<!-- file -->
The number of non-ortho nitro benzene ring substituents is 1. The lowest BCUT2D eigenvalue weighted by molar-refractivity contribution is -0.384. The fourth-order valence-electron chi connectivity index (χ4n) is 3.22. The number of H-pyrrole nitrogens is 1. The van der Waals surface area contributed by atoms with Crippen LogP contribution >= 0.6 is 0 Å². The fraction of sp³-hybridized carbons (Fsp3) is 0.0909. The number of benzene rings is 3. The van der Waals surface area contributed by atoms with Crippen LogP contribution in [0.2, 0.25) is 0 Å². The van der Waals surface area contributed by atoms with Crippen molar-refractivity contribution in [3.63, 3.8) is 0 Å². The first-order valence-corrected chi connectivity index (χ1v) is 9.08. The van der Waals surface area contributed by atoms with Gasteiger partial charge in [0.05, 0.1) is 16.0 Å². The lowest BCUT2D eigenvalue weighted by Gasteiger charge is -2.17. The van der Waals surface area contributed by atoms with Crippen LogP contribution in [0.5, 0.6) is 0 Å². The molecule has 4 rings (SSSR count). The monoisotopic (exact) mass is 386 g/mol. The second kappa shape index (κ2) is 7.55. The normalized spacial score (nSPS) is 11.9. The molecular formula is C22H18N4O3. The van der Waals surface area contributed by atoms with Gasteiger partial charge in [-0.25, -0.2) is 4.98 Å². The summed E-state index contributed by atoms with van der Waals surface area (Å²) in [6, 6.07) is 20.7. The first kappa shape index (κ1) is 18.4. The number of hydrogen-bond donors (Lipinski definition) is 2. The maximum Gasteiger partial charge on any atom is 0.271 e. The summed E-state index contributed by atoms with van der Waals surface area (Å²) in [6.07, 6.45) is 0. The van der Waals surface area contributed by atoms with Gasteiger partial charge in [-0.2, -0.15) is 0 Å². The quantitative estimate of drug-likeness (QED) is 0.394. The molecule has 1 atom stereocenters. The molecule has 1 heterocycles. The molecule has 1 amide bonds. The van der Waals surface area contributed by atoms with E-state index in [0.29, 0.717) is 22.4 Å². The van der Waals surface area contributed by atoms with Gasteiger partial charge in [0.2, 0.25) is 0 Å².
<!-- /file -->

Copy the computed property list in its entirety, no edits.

The number of non-ortho nitro benzene ring substituents is 1. The lowest BCUT2D eigenvalue weighted by molar-refractivity contribution is -0.384. The fourth-order valence-electron chi connectivity index (χ4n) is 3.22. The number of H-pyrrole nitrogens is 1. The van der Waals surface area contributed by atoms with Crippen LogP contribution >= 0.6 is 0 Å². The fraction of sp³-hybridized carbons (Fsp3) is 0.0909. The number of benzene rings is 3. The van der Waals surface area contributed by atoms with Crippen LogP contribution in [0.2, 0.25) is 0 Å². The van der Waals surface area contributed by atoms with Crippen molar-refractivity contribution in [3.63, 3.8) is 0 Å². The first-order valence-corrected chi connectivity index (χ1v) is 9.08. The van der Waals surface area contributed by atoms with Gasteiger partial charge in [0.05, 0.1) is 16.0 Å². The lowest BCUT2D eigenvalue weighted by Gasteiger charge is -2.17. The van der Waals surface area contributed by atoms with Crippen LogP contribution in [0.5, 0.6) is 0 Å². The molecule has 4 rings (SSSR count). The monoisotopic (exact) mass is 386 g/mol. The second kappa shape index (κ2) is 7.55. The normalized spacial score (nSPS) is 11.9. The molecular formula is C22H18N4O3. The van der Waals surface area contributed by atoms with Gasteiger partial charge in [-0.25, -0.2) is 4.98 Å². The summed E-state index contributed by atoms with van der Waals surface area (Å²) in [6, 6.07) is 20.7. The first kappa shape index (κ1) is 18.4. The number of hydrogen-bond donors (Lipinski definition) is 2. The maximum Gasteiger partial charge on any atom is 0.271 e. The summed E-state index contributed by atoms with van der Waals surface area (Å²) in [6.07, 6.45) is 0. The van der Waals surface area contributed by atoms with Gasteiger partial charge in [-0.2, -0.15) is 0 Å². The quantitative estimate of drug-likeness (QED) is 0.394. The molecule has 1 atom stereocenters. The molecule has 1 heterocycles. The molecule has 1 amide bonds. The van der Waals surface area contributed by atoms with E-state index in [0.29, 0.717) is 22.4 Å². The van der Waals surface area contributed by atoms with Gasteiger partial charge in [0.2, 0.25) is 0 Å².